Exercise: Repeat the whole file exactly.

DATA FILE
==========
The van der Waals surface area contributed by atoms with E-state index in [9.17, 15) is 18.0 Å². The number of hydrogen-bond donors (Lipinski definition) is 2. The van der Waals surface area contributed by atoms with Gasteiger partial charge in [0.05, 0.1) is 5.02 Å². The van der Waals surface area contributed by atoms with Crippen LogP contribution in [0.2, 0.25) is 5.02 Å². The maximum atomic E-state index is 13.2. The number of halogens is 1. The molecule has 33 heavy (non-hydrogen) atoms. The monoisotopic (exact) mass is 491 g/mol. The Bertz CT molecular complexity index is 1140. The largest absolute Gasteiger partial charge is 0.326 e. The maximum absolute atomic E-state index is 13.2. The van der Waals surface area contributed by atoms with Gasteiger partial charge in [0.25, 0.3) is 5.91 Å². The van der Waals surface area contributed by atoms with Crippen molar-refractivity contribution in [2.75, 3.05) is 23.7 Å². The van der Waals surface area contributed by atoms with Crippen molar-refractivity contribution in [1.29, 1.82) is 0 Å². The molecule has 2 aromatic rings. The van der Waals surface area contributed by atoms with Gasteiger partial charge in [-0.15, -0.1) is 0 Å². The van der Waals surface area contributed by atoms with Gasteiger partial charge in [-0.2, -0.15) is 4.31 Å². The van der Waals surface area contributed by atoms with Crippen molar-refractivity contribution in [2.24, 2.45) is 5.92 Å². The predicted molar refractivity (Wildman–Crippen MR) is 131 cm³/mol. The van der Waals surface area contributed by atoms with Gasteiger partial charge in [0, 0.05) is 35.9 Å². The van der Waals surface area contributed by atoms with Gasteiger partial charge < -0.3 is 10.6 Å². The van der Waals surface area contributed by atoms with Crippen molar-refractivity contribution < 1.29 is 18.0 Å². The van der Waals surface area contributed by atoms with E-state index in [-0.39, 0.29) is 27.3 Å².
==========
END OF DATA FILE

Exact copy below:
The van der Waals surface area contributed by atoms with E-state index in [9.17, 15) is 18.0 Å². The number of hydrogen-bond donors (Lipinski definition) is 2. The van der Waals surface area contributed by atoms with Gasteiger partial charge in [0.05, 0.1) is 5.02 Å². The van der Waals surface area contributed by atoms with Crippen LogP contribution in [0.2, 0.25) is 5.02 Å². The maximum atomic E-state index is 13.2. The number of halogens is 1. The molecule has 33 heavy (non-hydrogen) atoms. The monoisotopic (exact) mass is 491 g/mol. The Bertz CT molecular complexity index is 1140. The largest absolute Gasteiger partial charge is 0.326 e. The maximum absolute atomic E-state index is 13.2. The van der Waals surface area contributed by atoms with Gasteiger partial charge in [0.25, 0.3) is 5.91 Å². The van der Waals surface area contributed by atoms with Crippen molar-refractivity contribution in [2.75, 3.05) is 23.7 Å². The van der Waals surface area contributed by atoms with Crippen molar-refractivity contribution in [1.29, 1.82) is 0 Å². The molecule has 2 aromatic rings. The van der Waals surface area contributed by atoms with Gasteiger partial charge in [-0.15, -0.1) is 0 Å². The van der Waals surface area contributed by atoms with Gasteiger partial charge in [-0.2, -0.15) is 4.31 Å². The van der Waals surface area contributed by atoms with Crippen molar-refractivity contribution in [2.24, 2.45) is 5.92 Å². The predicted molar refractivity (Wildman–Crippen MR) is 131 cm³/mol. The van der Waals surface area contributed by atoms with Gasteiger partial charge in [0, 0.05) is 35.9 Å². The van der Waals surface area contributed by atoms with Gasteiger partial charge < -0.3 is 10.6 Å². The van der Waals surface area contributed by atoms with Crippen molar-refractivity contribution < 1.29 is 18.0 Å². The van der Waals surface area contributed by atoms with E-state index in [-0.39, 0.29) is 27.3 Å².